- Keihin (all) – PAG 46;
- Matsushita (all) – Ester 100;
- Mitsubishi FX80 – PAG 100;
- Mitsubishi FX105 – PAG 46;
- Nihon (all) – Ester 100;
- Nippondenso 6P, 10P, 10PA, 10P08E – PAG 46;
- Nippondenso SP127, SP134 & 6E171 – PAG 46;
- Nippondenso TV series – PAG 125;
- Panasonic (all) – PAG 46;
- Sanden SD500 & SD700 – PAG 100;
- Sanden SD710, SDB, TV & TRS – PAG 46; and
- Seik-Seiki (all) – Ester 100.
FLUSHING AFTER A COMPRESSOR FAILURE
When a compressor fails, it may spit metallic debris into the A/C system. Most of this debris ends up in the condenser where it can clog tubes and interfere with efficient cooling. Some of the debris may be carried to the orifice tube or expansion valve and create a blockage. Debris can even be blown back into the suction tube. If not removed by flushing, it can be sucked back into a new compressor and make it to fail.
Flushing the hoses is always recommended following a compressor failure. Flushing the condenser is equally recommended. But with many condensers, change is the only sure-fire way to get rid of contaminants. Older serpentine-style tube-and-fin condensers can often be flushed successfully, but parallel flow condensers are very hard to clean. So too are newer style condensers with extremely small extruded tubes. For these kinds of applications, the condenser should be changed. It is expensive, but not as expensive as ruining a new compressor because of residual debris or sludge in the old condenser.
After flushing, mount an in-line filter after the condenser to trap any debris that might still be inside. The filter will keep anything that works loose from being carried to the orifice tube.
You should also mount a filter screen in the suction hose at the compressor inlet to protect the new compressor from any debris that might be upstream inside the suction hose or evaporator.
Another reason for flushing is to take out residual oil from the system. This is necessary when retrofitting an older R-12 system to the new ozone-safe R-134a refrigerant, but it is equally a good way to make sure the system contains the right amount of oil. Simply adding oil to the system to change that which has been lost is a guess at best, since there is no way to know how much has been lost due to leakage. Estimating a couple of ounces here and there for replacing an accumulator, receiver/drier, condenser, compressor or hoses is not a very accurate means of knowing how much oil needs to be added to the system when it is recharged with refrigerant. Flushing gets rid of all the oil so the exact amount specified by the car manufacturer can be added back to the system.
What happens if there is too little or too much compressor oil in the system? Not enough oil in the system will lower compressor lubrication and may lead to premature failure. Too much oil in the system can puddle in the condenser and stop the flow of refrigerant causing a drop in cooling performance.
Other parts that should also be changed following a compressor failure include the accumulator or receiver/dryer, and the orifice tube or expansion valve. The former contains a bag of desiccant that traps moisture and performs as a filter to protect the system. A new orifice tube or expansion valve is recommended because the small hole in this metering device can become easily clogged with debris. An aftermarket “variable orifice tube” can improve low-speed cooling.
EVACUATING & RECHARGING THE AIR CONDITIONING SYSTEM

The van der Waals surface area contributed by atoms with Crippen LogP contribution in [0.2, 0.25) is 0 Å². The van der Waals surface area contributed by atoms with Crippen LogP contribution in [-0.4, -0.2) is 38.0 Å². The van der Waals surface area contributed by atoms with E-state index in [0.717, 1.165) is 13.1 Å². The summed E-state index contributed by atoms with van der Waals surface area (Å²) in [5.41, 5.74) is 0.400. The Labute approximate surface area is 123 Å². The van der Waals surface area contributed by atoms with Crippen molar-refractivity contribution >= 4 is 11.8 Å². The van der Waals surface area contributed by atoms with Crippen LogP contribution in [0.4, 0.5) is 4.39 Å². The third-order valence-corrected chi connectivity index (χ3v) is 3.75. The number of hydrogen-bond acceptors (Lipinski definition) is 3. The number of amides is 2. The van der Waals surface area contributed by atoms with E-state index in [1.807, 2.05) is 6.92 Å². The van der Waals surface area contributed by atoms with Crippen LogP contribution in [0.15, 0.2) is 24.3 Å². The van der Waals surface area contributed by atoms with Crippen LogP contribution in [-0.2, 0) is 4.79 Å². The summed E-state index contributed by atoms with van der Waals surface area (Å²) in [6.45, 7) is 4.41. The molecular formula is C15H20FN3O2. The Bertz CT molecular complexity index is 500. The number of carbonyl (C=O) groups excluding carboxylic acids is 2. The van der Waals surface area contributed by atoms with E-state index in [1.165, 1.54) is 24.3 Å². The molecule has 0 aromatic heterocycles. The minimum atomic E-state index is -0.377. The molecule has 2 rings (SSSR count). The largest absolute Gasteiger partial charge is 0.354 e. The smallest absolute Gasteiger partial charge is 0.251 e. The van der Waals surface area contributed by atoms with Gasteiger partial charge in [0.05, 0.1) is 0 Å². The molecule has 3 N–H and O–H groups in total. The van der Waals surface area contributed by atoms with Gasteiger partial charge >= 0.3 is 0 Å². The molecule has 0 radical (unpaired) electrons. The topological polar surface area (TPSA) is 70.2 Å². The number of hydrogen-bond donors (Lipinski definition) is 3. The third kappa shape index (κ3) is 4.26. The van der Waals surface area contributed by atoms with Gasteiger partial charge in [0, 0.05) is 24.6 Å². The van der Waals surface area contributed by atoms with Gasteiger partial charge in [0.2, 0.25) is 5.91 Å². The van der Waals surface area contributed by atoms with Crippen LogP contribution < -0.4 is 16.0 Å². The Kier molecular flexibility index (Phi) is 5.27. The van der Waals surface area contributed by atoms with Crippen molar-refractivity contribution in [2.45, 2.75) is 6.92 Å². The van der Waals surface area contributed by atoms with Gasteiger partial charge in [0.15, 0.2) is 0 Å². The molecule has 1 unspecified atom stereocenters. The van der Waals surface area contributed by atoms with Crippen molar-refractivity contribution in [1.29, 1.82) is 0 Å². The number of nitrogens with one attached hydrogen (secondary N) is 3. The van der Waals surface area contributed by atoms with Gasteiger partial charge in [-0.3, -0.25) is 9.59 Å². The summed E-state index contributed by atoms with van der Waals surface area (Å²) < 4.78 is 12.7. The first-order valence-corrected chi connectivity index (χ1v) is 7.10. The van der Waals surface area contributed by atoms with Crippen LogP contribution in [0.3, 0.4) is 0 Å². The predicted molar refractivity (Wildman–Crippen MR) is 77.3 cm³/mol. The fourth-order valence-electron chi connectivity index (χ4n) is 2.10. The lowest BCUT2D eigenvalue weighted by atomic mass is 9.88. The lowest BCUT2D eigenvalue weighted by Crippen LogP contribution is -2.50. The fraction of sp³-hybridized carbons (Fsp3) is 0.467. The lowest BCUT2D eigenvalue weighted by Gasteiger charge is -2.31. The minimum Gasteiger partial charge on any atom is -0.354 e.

After the compressor has been mounted and the hoses are reconnected, the A/C system must be thoroughly evacuated with a vacuum pump to pull out air and moisture. If not purged from the system, air will lower cooling efficiency. Moisture will react with refrigerant oil and produce acids and sludge. Moisture can also freeze and plug the expansion valve producing noise, restrictions or a complete blockage.
A pump capable of achieving high vacuum must be used to pull out all of the contaminants. When air is pulled out of the system, it produces a vacuum that causes residual moisture to boil and evaporate. For this to happen, the vacuum pump must be capable of pulling at least 29 in. Hg of vacuum throughout the evacuation process (which normally takes about 30 minutes).
One of the best ways to monitor the evacuation process is with a Thermistor Vacuum Gauge that reads in microns (one inch of Mercury equals 25,400 microns). It takes a highly accurate instrument to measure vacuum since even a little pressure left in the system can keep all the residual moisture from boiling out. Only a 1/2 inch of mercury of pressure (12,700 microns) can lower the boiling point of water by more than 20 degrees F. Pulling out the last fraction of an inch of pressure is the most critical step in the evacuation process to ensure complete removal of all air and moisture.
After pulling a deep vacuum on an A/C system, close all valves and shut off the vacuum pump. A slow rise in pressure (which you can see on the Thermistor Vacuum Gauge) will occur as the residual moisture continues to boil off inside the system. Pulling additional vacuum will get rid of this moisture. The evacuation will not be complete until the system can keep a stable vacuum reading below 700 microns for at least three minutes.
The time it takes to completely evacuate an A/C system can be lowered by preconditioning the evaporator prior to hooking up the vacuum pump. Preconditioning raises the temperature so the moisture will boil off faster. The easiest way to raise the temperature of the evaporator is to run the engine with the heater on HOT in the RECIRC mode. Turn the blower fan to HI and close all doors and windows. When the engine gets to its normal operating temperature, the evaporator will be thoroughly preheated and ready to evacuate.
If you have problems maintaining a stable deep vacuum, there may be a leak in the A/C system, the vacuum pump or the equipment connections. Leak testing should be performed prior to evacuating the system because evacuation is not always a reliable way to find or even identify a small leak in an A/C system. Seals and O-rings that leak under pressure may move under evacuation and not leak.
Lastly, recharge the system with the recommended amount of refrigerant and compressor oil. Do not overcharge and do not add too much oil. Inspect the cooling performance to confirm that everything is working properly and that the new compressor is performing its job.